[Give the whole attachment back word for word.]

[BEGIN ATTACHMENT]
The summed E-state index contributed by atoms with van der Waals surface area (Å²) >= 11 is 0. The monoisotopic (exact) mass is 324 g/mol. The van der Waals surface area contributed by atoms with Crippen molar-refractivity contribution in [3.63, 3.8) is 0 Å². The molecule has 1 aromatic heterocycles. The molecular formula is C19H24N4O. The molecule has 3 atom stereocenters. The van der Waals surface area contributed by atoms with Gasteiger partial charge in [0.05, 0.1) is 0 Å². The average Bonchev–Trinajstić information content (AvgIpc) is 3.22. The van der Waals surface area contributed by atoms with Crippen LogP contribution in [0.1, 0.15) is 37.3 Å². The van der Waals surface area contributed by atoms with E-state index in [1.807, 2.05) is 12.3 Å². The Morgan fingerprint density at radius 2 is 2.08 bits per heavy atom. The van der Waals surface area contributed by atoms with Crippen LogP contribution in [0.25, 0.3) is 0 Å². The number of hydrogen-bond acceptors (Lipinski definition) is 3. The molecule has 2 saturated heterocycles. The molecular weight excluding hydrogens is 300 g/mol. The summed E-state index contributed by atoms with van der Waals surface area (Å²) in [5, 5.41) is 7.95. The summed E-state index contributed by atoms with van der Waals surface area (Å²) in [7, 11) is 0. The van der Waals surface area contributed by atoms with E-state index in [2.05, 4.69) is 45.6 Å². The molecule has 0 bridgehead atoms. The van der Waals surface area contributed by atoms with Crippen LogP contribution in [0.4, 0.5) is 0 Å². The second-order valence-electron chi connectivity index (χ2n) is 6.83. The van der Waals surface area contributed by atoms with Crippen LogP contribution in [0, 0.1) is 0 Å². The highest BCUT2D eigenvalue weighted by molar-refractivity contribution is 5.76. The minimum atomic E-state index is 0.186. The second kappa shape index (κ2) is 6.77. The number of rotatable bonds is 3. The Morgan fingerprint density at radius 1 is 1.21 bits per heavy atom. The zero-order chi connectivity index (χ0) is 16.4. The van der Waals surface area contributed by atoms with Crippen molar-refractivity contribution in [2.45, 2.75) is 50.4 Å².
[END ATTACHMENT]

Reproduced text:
The summed E-state index contributed by atoms with van der Waals surface area (Å²) >= 11 is 0. The monoisotopic (exact) mass is 324 g/mol. The van der Waals surface area contributed by atoms with Crippen molar-refractivity contribution in [3.63, 3.8) is 0 Å². The molecule has 1 aromatic heterocycles. The molecular formula is C19H24N4O. The molecule has 3 atom stereocenters. The van der Waals surface area contributed by atoms with Gasteiger partial charge in [0.05, 0.1) is 0 Å². The average Bonchev–Trinajstić information content (AvgIpc) is 3.22. The van der Waals surface area contributed by atoms with Crippen LogP contribution in [0.1, 0.15) is 37.3 Å². The van der Waals surface area contributed by atoms with E-state index in [1.807, 2.05) is 12.3 Å². The Morgan fingerprint density at radius 2 is 2.08 bits per heavy atom. The van der Waals surface area contributed by atoms with Crippen LogP contribution in [0.25, 0.3) is 0 Å². The number of hydrogen-bond acceptors (Lipinski definition) is 3. The molecule has 2 saturated heterocycles. The molecular weight excluding hydrogens is 300 g/mol. The summed E-state index contributed by atoms with van der Waals surface area (Å²) in [5, 5.41) is 7.95. The summed E-state index contributed by atoms with van der Waals surface area (Å²) in [7, 11) is 0. The van der Waals surface area contributed by atoms with E-state index in [2.05, 4.69) is 45.6 Å². The molecule has 0 bridgehead atoms. The van der Waals surface area contributed by atoms with Crippen LogP contribution in [0.4, 0.5) is 0 Å². The second-order valence-electron chi connectivity index (χ2n) is 6.83. The van der Waals surface area contributed by atoms with Crippen LogP contribution in [0, 0.1) is 0 Å². The highest BCUT2D eigenvalue weighted by molar-refractivity contribution is 5.76. The minimum atomic E-state index is 0.186. The second kappa shape index (κ2) is 6.77. The number of rotatable bonds is 3. The Morgan fingerprint density at radius 1 is 1.21 bits per heavy atom. The zero-order chi connectivity index (χ0) is 16.4. The van der Waals surface area contributed by atoms with Crippen molar-refractivity contribution in [2.45, 2.75) is 50.4 Å².